Sometimes we get questions about whether we use screws or nails for our fences. Long story short: we use both! If you want the quick explanation, we use screws for the parts of the fence that bear more weight, and ringshank nails for the parts that are visible from the outside. If you want the deep dive, read on!  


First things first: our wood fences have two main parts: the frame and the pickets. The pickets have to be attached to the frame, which creates the structure of the fence. That means that the frame has to be able to bear the weight of all the pickets, as well as hold up to wear and tear. 


Screws are made to bear weight and stand up to tensile forces, like heavy wind, better than nails, so we use them to create the frame and attach the 2x4s to the posts. That way, the rails won’t pull off the posts the way they would if we used nails. 


To attach the pickets to the frame, we use ringshank nails. When people say they don’t use nails, they’re usually talking about smoothshank nails, which don’t grip the wood, so pickets can be torn off more easily. The ringshank nails we use have barbed ends that look almost like screws, so they have more holding power.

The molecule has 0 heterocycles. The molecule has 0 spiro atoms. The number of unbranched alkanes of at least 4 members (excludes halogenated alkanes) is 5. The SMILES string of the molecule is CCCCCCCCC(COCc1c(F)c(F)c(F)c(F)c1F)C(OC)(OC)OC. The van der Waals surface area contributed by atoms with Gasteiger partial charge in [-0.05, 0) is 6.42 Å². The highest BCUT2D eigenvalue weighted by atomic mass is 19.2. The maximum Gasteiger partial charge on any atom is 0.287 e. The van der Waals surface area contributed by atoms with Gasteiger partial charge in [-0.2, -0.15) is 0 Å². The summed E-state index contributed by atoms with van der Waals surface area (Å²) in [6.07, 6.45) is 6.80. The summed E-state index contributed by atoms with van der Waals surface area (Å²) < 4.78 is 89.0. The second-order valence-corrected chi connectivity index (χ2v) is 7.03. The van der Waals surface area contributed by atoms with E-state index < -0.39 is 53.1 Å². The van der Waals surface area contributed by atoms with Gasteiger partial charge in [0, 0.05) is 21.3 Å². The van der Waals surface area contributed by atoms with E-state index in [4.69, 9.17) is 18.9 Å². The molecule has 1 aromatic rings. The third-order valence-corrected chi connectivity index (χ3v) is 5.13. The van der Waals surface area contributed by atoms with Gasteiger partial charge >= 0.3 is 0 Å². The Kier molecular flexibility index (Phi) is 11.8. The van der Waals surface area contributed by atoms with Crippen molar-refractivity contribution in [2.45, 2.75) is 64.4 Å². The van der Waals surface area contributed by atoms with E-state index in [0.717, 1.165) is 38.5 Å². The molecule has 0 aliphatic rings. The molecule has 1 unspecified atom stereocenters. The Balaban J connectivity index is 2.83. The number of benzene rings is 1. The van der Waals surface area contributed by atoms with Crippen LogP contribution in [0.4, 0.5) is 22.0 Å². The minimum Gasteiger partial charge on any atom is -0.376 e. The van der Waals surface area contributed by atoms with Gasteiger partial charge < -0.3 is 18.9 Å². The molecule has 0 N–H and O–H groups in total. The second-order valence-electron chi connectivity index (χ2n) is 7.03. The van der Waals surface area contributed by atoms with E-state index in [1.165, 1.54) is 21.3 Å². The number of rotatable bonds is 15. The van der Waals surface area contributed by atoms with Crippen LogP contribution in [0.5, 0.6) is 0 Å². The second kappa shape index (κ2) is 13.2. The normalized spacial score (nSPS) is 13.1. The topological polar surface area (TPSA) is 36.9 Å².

Screws vs. Nails

There are a few more reasons we use nails to attach pickets. Screws will split the cedar we use unless the holes are pre-drilled, which takes much longer and drives up labor costs. And the coating on most screws reacts with the cedar and causes unsightly black streaks.









The bottom line is that we need the most durability in the frame, so we use screws. The frame isn’t visible because it’s covered by the pickets, so the black streaks don’t show up. We use stainless steel ringshank nails to avoid black streaks on the parts of the fence that are visible from the exterior - and we use 4-8 on each picket, so they’re held onto the frame securely. 

Using both screws and nails in different functions gives our fences the durability they need to last and ensures that our beautiful cedar stays beautiful.